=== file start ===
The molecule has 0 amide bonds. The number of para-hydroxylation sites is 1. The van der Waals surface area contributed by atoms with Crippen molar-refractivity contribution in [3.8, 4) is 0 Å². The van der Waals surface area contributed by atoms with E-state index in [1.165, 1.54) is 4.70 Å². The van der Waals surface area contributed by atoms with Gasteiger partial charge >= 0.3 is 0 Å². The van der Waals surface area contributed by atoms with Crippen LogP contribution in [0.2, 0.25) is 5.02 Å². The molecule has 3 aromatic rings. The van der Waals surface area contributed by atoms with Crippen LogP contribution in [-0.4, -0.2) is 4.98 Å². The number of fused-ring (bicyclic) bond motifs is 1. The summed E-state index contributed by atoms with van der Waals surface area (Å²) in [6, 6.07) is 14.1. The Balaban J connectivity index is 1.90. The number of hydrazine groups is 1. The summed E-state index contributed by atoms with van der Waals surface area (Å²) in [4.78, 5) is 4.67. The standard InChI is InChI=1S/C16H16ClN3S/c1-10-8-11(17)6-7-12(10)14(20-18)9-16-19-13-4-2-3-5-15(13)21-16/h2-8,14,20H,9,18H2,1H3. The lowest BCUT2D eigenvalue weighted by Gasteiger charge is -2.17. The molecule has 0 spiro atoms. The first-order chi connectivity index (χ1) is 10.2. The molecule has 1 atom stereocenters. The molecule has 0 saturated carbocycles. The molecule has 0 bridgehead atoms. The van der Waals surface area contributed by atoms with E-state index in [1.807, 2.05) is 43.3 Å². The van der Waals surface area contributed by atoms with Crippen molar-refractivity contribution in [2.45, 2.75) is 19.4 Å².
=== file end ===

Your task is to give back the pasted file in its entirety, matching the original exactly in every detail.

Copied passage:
The molecule has 0 amide bonds. The number of para-hydroxylation sites is 1. The van der Waals surface area contributed by atoms with Crippen molar-refractivity contribution in [3.8, 4) is 0 Å². The van der Waals surface area contributed by atoms with E-state index in [1.165, 1.54) is 4.70 Å². The van der Waals surface area contributed by atoms with Gasteiger partial charge >= 0.3 is 0 Å². The van der Waals surface area contributed by atoms with Crippen LogP contribution in [0.2, 0.25) is 5.02 Å². The molecule has 3 aromatic rings. The van der Waals surface area contributed by atoms with Crippen LogP contribution in [-0.4, -0.2) is 4.98 Å². The number of fused-ring (bicyclic) bond motifs is 1. The summed E-state index contributed by atoms with van der Waals surface area (Å²) in [6, 6.07) is 14.1. The Balaban J connectivity index is 1.90. The number of hydrazine groups is 1. The summed E-state index contributed by atoms with van der Waals surface area (Å²) in [4.78, 5) is 4.67. The standard InChI is InChI=1S/C16H16ClN3S/c1-10-8-11(17)6-7-12(10)14(20-18)9-16-19-13-4-2-3-5-15(13)21-16/h2-8,14,20H,9,18H2,1H3. The lowest BCUT2D eigenvalue weighted by Gasteiger charge is -2.17. The molecule has 0 spiro atoms. The first-order chi connectivity index (χ1) is 10.2. The molecule has 1 atom stereocenters. The molecule has 0 saturated carbocycles. The molecule has 0 bridgehead atoms. The van der Waals surface area contributed by atoms with E-state index in [1.807, 2.05) is 43.3 Å². The van der Waals surface area contributed by atoms with Crippen molar-refractivity contribution in [2.45, 2.75) is 19.4 Å².